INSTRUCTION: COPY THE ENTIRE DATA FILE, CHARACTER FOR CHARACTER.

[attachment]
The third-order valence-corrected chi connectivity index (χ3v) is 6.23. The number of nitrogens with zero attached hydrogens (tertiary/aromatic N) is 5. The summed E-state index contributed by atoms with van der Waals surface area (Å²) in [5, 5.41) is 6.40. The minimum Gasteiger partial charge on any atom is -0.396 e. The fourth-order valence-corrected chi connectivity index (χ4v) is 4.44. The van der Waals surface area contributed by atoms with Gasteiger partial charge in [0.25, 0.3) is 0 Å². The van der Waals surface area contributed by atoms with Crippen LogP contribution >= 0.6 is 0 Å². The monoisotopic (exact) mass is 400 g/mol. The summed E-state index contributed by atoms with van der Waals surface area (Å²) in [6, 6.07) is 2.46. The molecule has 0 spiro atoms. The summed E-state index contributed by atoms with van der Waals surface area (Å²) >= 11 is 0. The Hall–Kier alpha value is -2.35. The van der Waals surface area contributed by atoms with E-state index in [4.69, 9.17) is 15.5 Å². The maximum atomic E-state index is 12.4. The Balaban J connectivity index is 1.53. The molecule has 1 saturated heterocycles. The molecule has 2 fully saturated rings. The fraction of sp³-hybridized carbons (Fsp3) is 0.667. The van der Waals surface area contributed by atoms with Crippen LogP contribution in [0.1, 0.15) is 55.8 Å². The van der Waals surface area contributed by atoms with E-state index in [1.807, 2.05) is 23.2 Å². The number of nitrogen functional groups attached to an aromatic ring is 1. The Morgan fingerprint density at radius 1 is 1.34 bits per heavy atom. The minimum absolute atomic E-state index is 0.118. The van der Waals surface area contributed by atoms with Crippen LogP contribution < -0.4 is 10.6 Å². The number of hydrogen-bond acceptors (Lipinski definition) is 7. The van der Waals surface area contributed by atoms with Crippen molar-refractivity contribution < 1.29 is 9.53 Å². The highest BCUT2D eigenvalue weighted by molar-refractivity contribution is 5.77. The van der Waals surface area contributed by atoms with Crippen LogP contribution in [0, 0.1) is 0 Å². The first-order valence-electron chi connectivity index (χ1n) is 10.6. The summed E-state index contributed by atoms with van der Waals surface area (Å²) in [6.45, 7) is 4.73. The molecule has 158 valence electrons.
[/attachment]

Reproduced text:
The third-order valence-corrected chi connectivity index (χ3v) is 6.23. The number of nitrogens with zero attached hydrogens (tertiary/aromatic N) is 5. The summed E-state index contributed by atoms with van der Waals surface area (Å²) in [5, 5.41) is 6.40. The minimum Gasteiger partial charge on any atom is -0.396 e. The fourth-order valence-corrected chi connectivity index (χ4v) is 4.44. The van der Waals surface area contributed by atoms with Gasteiger partial charge in [0.25, 0.3) is 0 Å². The van der Waals surface area contributed by atoms with Crippen LogP contribution >= 0.6 is 0 Å². The monoisotopic (exact) mass is 400 g/mol. The summed E-state index contributed by atoms with van der Waals surface area (Å²) in [6, 6.07) is 2.46. The molecule has 0 spiro atoms. The summed E-state index contributed by atoms with van der Waals surface area (Å²) >= 11 is 0. The Hall–Kier alpha value is -2.35. The van der Waals surface area contributed by atoms with E-state index in [4.69, 9.17) is 15.5 Å². The maximum atomic E-state index is 12.4. The Balaban J connectivity index is 1.53. The molecule has 1 saturated heterocycles. The molecule has 2 fully saturated rings. The fraction of sp³-hybridized carbons (Fsp3) is 0.667. The van der Waals surface area contributed by atoms with Crippen LogP contribution in [0.1, 0.15) is 55.8 Å². The van der Waals surface area contributed by atoms with E-state index in [1.807, 2.05) is 23.2 Å². The number of nitrogen functional groups attached to an aromatic ring is 1. The Morgan fingerprint density at radius 1 is 1.34 bits per heavy atom. The minimum absolute atomic E-state index is 0.118. The van der Waals surface area contributed by atoms with Crippen LogP contribution < -0.4 is 10.6 Å². The number of hydrogen-bond acceptors (Lipinski definition) is 7. The van der Waals surface area contributed by atoms with Crippen molar-refractivity contribution < 1.29 is 9.53 Å². The highest BCUT2D eigenvalue weighted by molar-refractivity contribution is 5.77. The van der Waals surface area contributed by atoms with Crippen LogP contribution in [0, 0.1) is 0 Å². The first-order valence-electron chi connectivity index (χ1n) is 10.6. The summed E-state index contributed by atoms with van der Waals surface area (Å²) in [6.45, 7) is 4.73. The molecule has 158 valence electrons.